As it writes new rules under Dodd-Frank, the Commodity Futures Trading Commission (CFTC) has shown a tendency to, at a minimum, push rule proposals to the comment period. Twice, though, CFTC Chairman Gary Gensler has postponed discussing proposed rules at the Commission's initially scheduled meeting. While they were initially discussed in December, it wasn’t until Jan. 13 that position limit rules were approved.
While expanding specific limits on spot months and combined months for energy and metal markets, the rule also establishes swap trading relationship documentation requirements for swap dealers and major participants.
"[Gensler] didn’t have the votes to go forward [in December]. There was a little disconnect between [CFTC Commissioner Bart] Chilton and the other commissioners. There still seems to be a bit of disconnect, but at least now they are going forward with the discussions regarding position limits," says Paul Zubulake, senior analyst at Aite Group.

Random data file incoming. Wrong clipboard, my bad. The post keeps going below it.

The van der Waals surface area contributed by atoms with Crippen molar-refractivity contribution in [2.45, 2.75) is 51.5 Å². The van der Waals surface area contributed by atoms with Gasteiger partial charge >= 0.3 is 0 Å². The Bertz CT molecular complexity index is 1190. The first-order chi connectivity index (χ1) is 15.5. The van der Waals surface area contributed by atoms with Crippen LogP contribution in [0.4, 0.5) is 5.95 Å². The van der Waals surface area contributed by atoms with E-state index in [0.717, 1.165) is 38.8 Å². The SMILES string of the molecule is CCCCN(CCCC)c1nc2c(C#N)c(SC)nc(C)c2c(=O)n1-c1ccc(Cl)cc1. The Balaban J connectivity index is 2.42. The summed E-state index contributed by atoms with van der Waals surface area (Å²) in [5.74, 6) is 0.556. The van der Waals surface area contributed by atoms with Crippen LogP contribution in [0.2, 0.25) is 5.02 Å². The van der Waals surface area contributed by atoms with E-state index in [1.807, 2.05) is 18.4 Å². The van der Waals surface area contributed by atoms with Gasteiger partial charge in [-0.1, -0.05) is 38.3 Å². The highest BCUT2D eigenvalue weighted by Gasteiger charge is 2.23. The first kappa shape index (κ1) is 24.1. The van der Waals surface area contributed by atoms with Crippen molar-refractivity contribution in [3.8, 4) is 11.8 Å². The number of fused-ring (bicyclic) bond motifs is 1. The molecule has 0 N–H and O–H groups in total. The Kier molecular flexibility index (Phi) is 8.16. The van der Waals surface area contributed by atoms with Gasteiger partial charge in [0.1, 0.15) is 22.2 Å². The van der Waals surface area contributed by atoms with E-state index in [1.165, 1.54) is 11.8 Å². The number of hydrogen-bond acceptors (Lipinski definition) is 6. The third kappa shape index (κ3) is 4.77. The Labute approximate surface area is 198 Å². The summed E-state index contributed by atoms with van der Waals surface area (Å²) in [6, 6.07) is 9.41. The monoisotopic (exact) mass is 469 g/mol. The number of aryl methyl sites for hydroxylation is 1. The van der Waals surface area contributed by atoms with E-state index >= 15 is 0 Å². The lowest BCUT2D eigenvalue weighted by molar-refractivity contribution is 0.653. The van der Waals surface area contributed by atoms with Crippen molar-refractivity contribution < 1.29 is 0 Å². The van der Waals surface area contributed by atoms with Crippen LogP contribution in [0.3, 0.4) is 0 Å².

After the Dec. 16 meeting, Chilton, a Democrat, told Reuters he would have voted against the proposed position limit rule. He has expressed concerns that higher energy costs are because of excessive speculation. Commissioners Jill Sommers and Scott O’Malia, both Republicans, have voiced concerns about the speed of reforms and a lack of information about the proposals.
Chilton’s complaint at the time was that the proposed limits would not be enacted soon enough. In the current version of the rule that is going forward, while hard position limits still are a way off, in the meantime a points system can be put in place. Under the points system, traders will report their positions to the CFTC; if that position gets too large, then the CFTC can encourage the trader to reduce his position. The line of "too large" has not been decided.
Some analysts say the scope of the CFTC's action is too small, though, as markets have become global in nature. "You need global cooperation in these markets. If you restrict them in the United States only, there is going to be some regulatory arbitrage," Zubulake says.
On releasing the rules CFTC Chairman Gensler wrote, "At the core of our obligations is promoting market integrity, which the agency has historically interpreted to include ensuring markets do not become too concentrated."